Sep 01, 2020 News Comments Off on APNU+AFC lodges election petition in the High Court
By Rehanna Ramsay
The A Partnership for National Unity +Alliance For Change (APNU+AFC) opposition party has filed an election petition in the Georgetown High Court challenging the results of the March 2 General and Regional Elections.
The petition comes exactly 28 days after the results were declared and five months after a stiff battle between the two main political parties over the election.
The petition which was lodged yesterday morning at the registry of the Supreme Court by several top ranking members of the opposition party including former President David Granger, presumptive Opposition Leader, Joseph Harmon, and AFC chairman, Khemraj Ramjattan.
According to court records, the applicants, Claudette Thorne and Heston Raymond Bostwick in their capacity as citizens of Guyana and electors of District Four want several questions answered including whether the elections have been lawfully conducted or whether the results have been, or may have been affected by any unlawful act or omission and in consequence thereof, whether the seats in the National Assembly have been lawfully allocated.
The petition drafted by Attorneys -at-law, Roysdale A. Forde S.C, John Jeremie, S.C, Raphael Trotman and Olayne Joseph, states that the two applicants are challenging the results as declared by the Guyana Elections Commission (GECOM) and published in the official gazette on August 20, 2020.
Those results show the People’s Progressive Party Civic (PPP/C) as having 233,336 votes and the APNU+AFC securing 217,920 votes. The results which put the PPP/C in the lead were garnered from a CARICOM supervised elections recount process that the APNU+AFC had condemned as lacking credibility. For these reasons, the applicants claim that the elections were unlawfully conducted and the results were affected.
As a basis of their contentions, the applicants in their supporting document outlined the series of events which led up to the recount declaration. They highlighted, inter alia, the previous declaration made by District Four Returning Officer, Clairmont Mingo, which showed a overwhelming lead for the APNU+AFC in the largest voting population but was challenged in Court subsequently quashed by then Chief Justice (ag), Roxanne George-Wiltshire.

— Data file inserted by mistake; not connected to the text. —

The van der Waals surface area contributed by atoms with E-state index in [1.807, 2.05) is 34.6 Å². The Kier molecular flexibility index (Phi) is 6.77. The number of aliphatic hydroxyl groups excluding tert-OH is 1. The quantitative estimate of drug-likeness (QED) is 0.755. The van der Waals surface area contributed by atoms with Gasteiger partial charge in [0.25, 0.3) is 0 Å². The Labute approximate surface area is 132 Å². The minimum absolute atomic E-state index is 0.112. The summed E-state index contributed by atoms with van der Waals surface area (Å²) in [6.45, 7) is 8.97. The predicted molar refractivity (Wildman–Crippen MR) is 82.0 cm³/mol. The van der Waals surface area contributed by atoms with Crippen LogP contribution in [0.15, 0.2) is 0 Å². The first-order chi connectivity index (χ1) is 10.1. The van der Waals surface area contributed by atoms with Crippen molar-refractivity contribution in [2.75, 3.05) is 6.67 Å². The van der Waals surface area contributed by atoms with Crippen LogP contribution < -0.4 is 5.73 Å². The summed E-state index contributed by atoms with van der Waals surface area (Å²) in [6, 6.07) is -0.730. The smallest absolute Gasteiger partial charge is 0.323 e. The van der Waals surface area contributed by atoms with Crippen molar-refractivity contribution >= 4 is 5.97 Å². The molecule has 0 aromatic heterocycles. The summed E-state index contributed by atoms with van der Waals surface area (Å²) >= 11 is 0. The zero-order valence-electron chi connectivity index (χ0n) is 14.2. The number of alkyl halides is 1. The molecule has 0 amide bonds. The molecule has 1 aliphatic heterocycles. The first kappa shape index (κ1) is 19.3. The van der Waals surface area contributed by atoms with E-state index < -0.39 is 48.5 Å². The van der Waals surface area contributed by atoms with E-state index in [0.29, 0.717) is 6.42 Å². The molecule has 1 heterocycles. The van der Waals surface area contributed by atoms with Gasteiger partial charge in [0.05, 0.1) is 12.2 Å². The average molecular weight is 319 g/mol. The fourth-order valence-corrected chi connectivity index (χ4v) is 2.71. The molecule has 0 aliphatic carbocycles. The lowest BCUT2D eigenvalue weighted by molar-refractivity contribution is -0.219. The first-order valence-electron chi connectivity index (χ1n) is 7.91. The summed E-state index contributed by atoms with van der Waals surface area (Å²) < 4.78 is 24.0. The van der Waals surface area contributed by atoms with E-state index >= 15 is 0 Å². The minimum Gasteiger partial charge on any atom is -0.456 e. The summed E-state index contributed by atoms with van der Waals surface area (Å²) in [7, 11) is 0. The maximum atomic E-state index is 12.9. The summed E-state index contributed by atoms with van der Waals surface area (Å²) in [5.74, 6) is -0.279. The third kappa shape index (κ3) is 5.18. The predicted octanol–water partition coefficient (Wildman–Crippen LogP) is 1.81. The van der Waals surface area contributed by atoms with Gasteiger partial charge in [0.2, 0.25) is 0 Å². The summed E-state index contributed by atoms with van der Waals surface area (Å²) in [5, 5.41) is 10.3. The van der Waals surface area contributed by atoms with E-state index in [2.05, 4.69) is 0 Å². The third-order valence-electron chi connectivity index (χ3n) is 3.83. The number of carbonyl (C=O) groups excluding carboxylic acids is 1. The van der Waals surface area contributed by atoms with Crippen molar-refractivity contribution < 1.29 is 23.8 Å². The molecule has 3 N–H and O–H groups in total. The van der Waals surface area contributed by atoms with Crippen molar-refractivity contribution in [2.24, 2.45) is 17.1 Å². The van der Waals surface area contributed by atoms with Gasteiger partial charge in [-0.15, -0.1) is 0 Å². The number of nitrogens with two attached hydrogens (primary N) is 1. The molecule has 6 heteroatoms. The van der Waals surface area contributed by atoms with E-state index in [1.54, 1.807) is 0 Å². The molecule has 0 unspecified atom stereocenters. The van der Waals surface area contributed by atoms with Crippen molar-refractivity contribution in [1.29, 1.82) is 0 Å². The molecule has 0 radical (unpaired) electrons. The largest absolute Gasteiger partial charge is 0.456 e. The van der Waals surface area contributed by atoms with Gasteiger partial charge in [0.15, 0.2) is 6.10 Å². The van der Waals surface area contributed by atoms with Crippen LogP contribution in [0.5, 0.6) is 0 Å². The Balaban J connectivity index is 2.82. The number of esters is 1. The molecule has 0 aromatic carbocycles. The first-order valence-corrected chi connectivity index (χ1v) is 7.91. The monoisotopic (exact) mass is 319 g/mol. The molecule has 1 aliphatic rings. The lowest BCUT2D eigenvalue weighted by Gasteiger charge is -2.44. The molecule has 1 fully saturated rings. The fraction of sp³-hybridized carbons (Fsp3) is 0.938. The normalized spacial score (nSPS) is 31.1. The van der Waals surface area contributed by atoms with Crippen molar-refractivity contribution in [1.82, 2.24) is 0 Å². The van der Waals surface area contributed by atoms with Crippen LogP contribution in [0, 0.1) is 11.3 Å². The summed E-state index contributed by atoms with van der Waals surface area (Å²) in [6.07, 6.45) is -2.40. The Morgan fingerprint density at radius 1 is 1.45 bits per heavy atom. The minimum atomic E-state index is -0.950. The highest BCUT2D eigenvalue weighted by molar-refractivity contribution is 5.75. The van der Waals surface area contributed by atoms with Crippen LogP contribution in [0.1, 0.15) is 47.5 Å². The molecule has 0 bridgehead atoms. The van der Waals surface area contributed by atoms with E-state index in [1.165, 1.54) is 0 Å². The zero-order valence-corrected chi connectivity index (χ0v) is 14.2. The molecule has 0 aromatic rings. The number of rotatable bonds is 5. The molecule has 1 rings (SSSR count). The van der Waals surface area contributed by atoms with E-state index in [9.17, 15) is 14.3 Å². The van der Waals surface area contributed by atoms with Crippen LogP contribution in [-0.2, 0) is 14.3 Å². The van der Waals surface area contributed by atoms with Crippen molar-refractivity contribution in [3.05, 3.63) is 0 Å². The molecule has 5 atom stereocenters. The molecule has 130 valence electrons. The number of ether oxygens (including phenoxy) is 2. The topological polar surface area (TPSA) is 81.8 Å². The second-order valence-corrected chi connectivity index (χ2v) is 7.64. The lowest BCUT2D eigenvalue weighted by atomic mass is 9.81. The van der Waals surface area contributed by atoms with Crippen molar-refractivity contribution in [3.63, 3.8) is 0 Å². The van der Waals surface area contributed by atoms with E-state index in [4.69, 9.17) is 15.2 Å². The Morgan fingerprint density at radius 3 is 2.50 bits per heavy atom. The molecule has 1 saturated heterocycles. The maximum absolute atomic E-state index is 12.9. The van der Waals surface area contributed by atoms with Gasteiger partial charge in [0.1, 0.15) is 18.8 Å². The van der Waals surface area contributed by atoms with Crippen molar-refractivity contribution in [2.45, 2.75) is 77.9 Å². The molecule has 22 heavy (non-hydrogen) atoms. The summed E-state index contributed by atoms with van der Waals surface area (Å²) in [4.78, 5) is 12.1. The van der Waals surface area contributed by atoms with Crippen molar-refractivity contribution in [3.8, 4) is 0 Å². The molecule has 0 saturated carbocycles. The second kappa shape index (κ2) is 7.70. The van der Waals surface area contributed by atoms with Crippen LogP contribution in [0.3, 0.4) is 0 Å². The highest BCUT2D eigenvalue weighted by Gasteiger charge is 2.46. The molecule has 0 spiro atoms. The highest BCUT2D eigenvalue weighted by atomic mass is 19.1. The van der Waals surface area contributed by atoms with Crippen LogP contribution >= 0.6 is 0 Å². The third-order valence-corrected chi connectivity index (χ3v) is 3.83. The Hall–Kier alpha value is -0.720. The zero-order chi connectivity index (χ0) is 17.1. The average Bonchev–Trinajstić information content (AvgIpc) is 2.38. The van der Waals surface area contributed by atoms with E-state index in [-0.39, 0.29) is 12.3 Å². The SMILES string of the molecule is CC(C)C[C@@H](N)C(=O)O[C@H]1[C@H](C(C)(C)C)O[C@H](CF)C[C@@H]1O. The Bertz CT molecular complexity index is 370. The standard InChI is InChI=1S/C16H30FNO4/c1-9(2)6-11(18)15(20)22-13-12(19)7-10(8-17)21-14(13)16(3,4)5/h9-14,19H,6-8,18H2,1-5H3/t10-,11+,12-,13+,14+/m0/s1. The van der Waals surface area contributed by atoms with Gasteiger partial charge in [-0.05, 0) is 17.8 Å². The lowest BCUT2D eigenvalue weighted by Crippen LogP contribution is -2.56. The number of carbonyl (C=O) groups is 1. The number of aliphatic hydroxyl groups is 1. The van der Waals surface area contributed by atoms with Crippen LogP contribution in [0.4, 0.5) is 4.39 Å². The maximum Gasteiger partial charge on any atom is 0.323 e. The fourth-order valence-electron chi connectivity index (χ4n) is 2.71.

As a consequence of the Judge’s order, the two citizens stated that an agreement was made between the then President, David Granger, and the Leader of the Opposition, Bharrat Jagdeo, for a recount of all the votes cast at this year’s General and Regional Election.
But before the recount figures could be declared, the document noted that another course of litigation was taken.
This time, Justice Franklin Holder ruled that the electoral returns and or declarations of returning officers could only be set aside by an election petition.
As such, the applicants claimed that the Fixed Date Application (FDA) was filed to challenge the outcome of the elections by way of the petition.
In the elections petition, the applicants asked the Court to determine several questions, including whether Section 22 of the Elections Law Amendment Act (ELAA) is unconstitutional in that it violates the separation of powers and impermissibly usurps the legislative powers of Parliament.
As such, they are contending that the (recount) regime which was created under Order 60 of 2020 pursuant to Section 22 of the ELAA and Article 162 of the Constitution is ultra vires and inconsistent with Article 161 A of the Constitution.
“The regime created by GECOM purportedly in pursuant of Section 22 of the ELAA was inconsistent with the Representation of the People Act,” the court document said.
Further, the document noted recital 8 of Order No. 60 provides that GECOM, in exercise of the authority vested in it under Article 162 of the Constitution and pursuant to Section 22 of the ELAA 2000, seeks to remove difficulties connected with the process of the Representation of the People Act, Chapter 1:03, in implementing its decisions related to the recount of all ballots cast at the said elections.
Order 60 of 2020, according to the applicants, “negates the process of the reconciliation of the ballots issued with the ballots cast, destroyed, spoiled, stamped, and as deemed necessary, their counterfoils/stubs; authenticity of the ballots and the number of voters listed and crossed out as having voted; the number of votes cast without ID cards; the number of proxies issued and the number utilized; statistical anomalies; occurrences recorded in the Poll Book”.
By virtue of Section 96 (1) of the said Act, the document said that the Chief Elections Officer (CEO) shall, after the declarations have been made by all the Returning Officers for all of the 10 Electoral Districts and calculate the total number of valid votes cast for each List of Candidates. The CEO is also required to prepare a report in accordance with Section 96 (2) of the Representation of the People Act and furnish same to the GECOM.
As a consequence, the two electors believe that GECOM rejected the CEO’s report submitted on July 11, 2020 in keeping with the Report pursuant to Section 96 of the Representation of the People Act.
However, they noted that his report was rejected and the Chairman directed the CEO to prepare his report using the valid votes counted in the National Recount as per Certificates of Recount generated therefrom.
“The request by the Chairman of the GECOM to the CEO was illegal… The Certificate of District Tabulation used in the Recount Process was not Gazetted and is not required by the Representation of the People Act to be used for the Declaration of the results…” the applicants contended in their petition.
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